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Archive for October, 2007

Joined in harmony

Inspiration can come from many sources. A couple days ago my children and I were listening to Beethoven’s Wig, which features added goofy lyrics to various classical music pieces. This piece, Harmony, to the tune of The Merry Peasant by Shumann came on, and it just struck me as such a wonderful family ideal that I had to listen to it over and over.

Yesterday, my Above Rubies magazine came in and it had an article on family worship with a picture of children of various sizes playing various instruments. I can’t wait to read it. Interestingly enough, all the items my family owns for making music have finally been concentrated into one room, which was where we were at the time. That same room has also been mercifully emptied of a lot of stuff that would get in the way of making music.

I’m starting to think it’s time for me to dust off my guitar, my hubby to dust off his ukulele, give the girls some tamborines, drums and maraccas, and make some music together. It’s also still time to continue getting rid of the clutter so we can uncover the real treasures of our home. Funny thing is, that same Above Rubies magazine also has an article on fitting a large family into a small house. And some of the contributors had more children and less square footage than we do! I think I’m onto something.

Here are the lyrics to the piece that inspired me to at least make it possible for my family to make music together:

Sweet Clara Shumann played the piano well

And when she played her music cast a magic spell

Her husband Robert wrote the melody

The Shumanns were a family joined in harmony

They’d sing and play

Together every day

Together they made music merrily

The Shumanns were a family joined in harmony

They had some children in their happy home

So they would never ever have to play alone

When mom and daddy played their happy song

The children tapped their tippy toes and sang along

They played their song

The kids all sang along

Together they made music merrily

The Shumanns were a family joined in harmony.

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This past Friday my girls and I went to Harvest Farms with the Northern Colorado Home School group.  They have a corn maze, a place where you can feed and pet various farm animals, a barrel train, and wagon-shaped sandboxes that are actually filled with corn.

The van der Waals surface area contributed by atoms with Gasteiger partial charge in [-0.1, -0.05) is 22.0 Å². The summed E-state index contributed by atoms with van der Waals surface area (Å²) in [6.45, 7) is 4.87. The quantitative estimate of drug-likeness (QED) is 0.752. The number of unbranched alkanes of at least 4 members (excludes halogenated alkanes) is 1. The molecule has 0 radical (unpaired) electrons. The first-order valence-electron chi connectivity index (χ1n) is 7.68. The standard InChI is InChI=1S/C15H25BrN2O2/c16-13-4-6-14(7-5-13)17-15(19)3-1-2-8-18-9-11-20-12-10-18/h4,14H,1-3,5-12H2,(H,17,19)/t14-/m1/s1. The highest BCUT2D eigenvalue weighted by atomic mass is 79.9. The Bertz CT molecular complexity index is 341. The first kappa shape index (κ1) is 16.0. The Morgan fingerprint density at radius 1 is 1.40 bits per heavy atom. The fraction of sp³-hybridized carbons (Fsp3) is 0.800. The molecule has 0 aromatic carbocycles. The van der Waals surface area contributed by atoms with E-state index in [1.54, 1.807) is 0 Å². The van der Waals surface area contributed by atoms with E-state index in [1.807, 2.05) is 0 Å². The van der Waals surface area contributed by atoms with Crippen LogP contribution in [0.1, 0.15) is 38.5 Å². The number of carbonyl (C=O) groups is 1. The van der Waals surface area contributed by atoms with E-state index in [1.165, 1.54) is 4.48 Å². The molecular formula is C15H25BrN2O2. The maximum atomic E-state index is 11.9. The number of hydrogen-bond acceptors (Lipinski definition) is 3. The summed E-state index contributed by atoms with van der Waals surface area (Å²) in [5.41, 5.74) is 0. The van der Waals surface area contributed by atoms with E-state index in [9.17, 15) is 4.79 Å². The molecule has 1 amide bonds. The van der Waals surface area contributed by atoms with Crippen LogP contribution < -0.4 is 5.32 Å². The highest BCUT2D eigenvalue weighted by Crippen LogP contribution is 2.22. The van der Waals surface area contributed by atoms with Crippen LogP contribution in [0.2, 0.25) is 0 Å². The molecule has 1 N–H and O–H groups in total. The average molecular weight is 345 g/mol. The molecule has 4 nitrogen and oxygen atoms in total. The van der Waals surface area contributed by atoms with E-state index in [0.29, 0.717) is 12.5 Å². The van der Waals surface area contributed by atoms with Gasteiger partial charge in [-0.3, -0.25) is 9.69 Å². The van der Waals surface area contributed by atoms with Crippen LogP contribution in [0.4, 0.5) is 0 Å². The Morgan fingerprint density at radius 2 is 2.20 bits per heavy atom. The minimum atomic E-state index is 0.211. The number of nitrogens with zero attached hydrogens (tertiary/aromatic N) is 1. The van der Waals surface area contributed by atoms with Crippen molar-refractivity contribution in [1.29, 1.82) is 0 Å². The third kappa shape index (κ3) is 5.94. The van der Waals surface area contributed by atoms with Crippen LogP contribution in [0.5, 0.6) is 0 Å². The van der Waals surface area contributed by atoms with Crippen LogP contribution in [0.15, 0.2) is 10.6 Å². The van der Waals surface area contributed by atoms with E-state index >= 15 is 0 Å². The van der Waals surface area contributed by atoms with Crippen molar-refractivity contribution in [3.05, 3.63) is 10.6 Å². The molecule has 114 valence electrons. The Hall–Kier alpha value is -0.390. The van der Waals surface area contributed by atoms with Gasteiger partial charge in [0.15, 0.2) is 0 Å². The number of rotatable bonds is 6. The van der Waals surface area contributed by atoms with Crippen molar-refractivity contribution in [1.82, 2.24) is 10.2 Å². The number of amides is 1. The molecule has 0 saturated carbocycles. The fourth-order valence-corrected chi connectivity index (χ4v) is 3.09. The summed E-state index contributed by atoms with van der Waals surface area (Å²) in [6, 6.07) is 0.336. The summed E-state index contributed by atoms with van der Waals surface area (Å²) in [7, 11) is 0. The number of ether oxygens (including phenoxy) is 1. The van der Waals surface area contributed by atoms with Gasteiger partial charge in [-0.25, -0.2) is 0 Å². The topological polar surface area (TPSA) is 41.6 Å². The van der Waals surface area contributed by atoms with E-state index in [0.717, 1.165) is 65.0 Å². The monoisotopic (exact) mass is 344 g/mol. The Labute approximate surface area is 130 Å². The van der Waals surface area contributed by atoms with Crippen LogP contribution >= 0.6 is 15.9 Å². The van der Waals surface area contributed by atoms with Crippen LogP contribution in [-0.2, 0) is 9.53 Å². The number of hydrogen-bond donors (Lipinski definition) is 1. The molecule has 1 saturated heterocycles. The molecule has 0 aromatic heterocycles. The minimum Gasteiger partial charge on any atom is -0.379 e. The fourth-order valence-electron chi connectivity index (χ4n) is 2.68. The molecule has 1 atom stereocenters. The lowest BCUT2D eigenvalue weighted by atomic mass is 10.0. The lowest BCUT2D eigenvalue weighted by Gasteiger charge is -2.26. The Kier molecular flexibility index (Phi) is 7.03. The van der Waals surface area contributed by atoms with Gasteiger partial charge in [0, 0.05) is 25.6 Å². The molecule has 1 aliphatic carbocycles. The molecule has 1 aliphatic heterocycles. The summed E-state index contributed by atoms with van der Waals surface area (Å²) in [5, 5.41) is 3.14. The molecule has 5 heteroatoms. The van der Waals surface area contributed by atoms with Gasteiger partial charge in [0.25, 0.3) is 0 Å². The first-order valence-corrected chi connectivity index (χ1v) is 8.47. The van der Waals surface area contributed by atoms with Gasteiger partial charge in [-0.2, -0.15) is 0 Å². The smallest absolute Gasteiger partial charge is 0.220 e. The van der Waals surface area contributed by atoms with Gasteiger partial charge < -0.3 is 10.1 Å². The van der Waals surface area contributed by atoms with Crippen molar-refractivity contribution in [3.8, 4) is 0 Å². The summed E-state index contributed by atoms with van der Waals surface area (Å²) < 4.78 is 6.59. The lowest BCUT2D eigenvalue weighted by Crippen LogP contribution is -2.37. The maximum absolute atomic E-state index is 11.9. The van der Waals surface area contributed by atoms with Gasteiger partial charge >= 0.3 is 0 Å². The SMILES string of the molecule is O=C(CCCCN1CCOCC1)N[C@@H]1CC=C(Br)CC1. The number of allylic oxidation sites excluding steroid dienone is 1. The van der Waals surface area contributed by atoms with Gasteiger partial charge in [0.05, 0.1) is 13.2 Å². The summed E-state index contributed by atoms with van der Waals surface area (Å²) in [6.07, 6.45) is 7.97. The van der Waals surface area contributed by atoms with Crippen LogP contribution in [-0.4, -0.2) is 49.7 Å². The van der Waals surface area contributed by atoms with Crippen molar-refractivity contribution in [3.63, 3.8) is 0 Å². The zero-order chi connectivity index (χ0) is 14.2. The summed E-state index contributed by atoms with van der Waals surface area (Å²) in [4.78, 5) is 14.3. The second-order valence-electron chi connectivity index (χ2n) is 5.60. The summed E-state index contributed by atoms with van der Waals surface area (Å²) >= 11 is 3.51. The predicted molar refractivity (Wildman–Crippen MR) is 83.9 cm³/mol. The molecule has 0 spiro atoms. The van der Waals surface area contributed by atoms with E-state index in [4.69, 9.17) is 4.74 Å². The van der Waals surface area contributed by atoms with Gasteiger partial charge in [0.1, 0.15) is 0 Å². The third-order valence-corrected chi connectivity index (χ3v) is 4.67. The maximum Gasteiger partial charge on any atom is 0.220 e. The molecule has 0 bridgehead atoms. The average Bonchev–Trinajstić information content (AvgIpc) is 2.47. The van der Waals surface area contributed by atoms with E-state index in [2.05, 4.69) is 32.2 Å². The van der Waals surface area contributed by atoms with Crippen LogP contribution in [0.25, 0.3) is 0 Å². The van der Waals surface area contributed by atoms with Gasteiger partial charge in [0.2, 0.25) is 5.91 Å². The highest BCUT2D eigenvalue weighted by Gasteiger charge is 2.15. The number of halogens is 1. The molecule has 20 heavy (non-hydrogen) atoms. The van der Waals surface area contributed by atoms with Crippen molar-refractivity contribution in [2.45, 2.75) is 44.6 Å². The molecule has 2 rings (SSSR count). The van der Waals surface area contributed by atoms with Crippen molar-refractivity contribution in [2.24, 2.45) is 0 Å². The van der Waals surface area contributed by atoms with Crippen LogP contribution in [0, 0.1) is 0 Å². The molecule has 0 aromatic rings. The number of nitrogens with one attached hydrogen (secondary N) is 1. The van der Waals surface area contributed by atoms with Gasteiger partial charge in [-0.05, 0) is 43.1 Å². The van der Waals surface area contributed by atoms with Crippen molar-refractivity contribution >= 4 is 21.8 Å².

L wanted to play in the “corn box,” so we found one that wasn’t too crowded.  There was another little boy who appeared to be about two years old.  A retired woman, who I suppose was his grandmother was sitting on a nearby bench.  The little boy threw some corn at L, and his grandmother told him to stop.  A few minutes later, L and E started throwing corn, and I started telling them to stop.  The grandma interrupted me to mutter something about it being good for the children to socialize.  I nodded in agreement, but was a bit puzzled.  What did that have to do with throwing corn?  Fortunately, the girls found better things to do with the corn.

“What school do they go to?” Grandma asked.

“We’re actually here with a home school group,” I replied.  Then pointing to L, I added.  “She’s just in preschool.”  What I meant was L is just starting out the adventure we call school.  I think Grandma understood it as preschool wasn’t important.  In a rather tragic voice, she said:  “I retired from thirty years of early childhood education.”  I’m not sure I have the number of years right, but it was a significant amount of time.

The little boy had been playing with a bucket which L wanted.  L patiently waited for the boy to lose interest in the bucket, which he did.  L then had the bucket next to her but wasn’t actually playing with it.  At that moment a girl about her age from the next “corn box” came over and said:  “Can I have that bucket?”  L was focused on something else and didn’t answer the girl right away.  I worried that the girl would just take the bucket while L wasn’t looking, so I said:  “L’s been wanting to play with that bucket for a while and would be sad if you took it now.”  The girl nodded and went back to her box.

“She might have had a chance if she’d said ‘please,'” Grandma said.

“Huh?” was my intelligent reply.

“You should have told her if she doesn’t say ‘please’ she doesn’t get it,” Grandma said, the ire rising in her voice.  When I didn’t say anything, she went on.  “Come on now, it doesn’t sound good to say ‘Can I have this?’  You need to teach children how to be polite.”

At this point I was genuinely confused because the girl who asked for the bucket was not my daughter, and in my mind she asked politely enough.  I started to say something to that effect as in, what is the problem here.  I really wasn’t getting it.  There were more words exchanged but I don’t really remember.  I just knew I wasn’t tracking with Grandma, and she was getting more and more peeved-sounding.